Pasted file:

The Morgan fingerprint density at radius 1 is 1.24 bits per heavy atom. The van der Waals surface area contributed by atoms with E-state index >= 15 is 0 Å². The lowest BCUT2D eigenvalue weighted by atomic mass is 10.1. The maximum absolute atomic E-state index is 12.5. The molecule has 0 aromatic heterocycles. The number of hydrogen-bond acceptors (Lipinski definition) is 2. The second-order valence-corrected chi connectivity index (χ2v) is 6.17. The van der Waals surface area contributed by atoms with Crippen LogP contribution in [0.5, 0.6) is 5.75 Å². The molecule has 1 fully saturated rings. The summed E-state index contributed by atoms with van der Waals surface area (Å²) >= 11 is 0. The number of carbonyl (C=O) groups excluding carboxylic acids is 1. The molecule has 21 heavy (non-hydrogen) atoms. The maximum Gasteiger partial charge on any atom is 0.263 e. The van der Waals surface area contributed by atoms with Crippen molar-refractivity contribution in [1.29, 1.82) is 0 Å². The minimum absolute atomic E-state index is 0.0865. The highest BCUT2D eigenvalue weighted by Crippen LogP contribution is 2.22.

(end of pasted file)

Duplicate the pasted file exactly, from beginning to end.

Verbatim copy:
The Morgan fingerprint density at radius 1 is 1.24 bits per heavy atom. The van der Waals surface area contributed by atoms with E-state index >= 15 is 0 Å². The lowest BCUT2D eigenvalue weighted by atomic mass is 10.1. The maximum absolute atomic E-state index is 12.5. The molecule has 0 aromatic heterocycles. The number of hydrogen-bond acceptors (Lipinski definition) is 2. The second-order valence-corrected chi connectivity index (χ2v) is 6.17. The van der Waals surface area contributed by atoms with Crippen LogP contribution in [0.5, 0.6) is 5.75 Å². The molecule has 1 fully saturated rings. The summed E-state index contributed by atoms with van der Waals surface area (Å²) >= 11 is 0. The number of carbonyl (C=O) groups excluding carboxylic acids is 1. The molecule has 21 heavy (non-hydrogen) atoms. The maximum Gasteiger partial charge on any atom is 0.263 e. The van der Waals surface area contributed by atoms with Crippen molar-refractivity contribution in [1.29, 1.82) is 0 Å². The minimum absolute atomic E-state index is 0.0865. The highest BCUT2D eigenvalue weighted by Crippen LogP contribution is 2.22.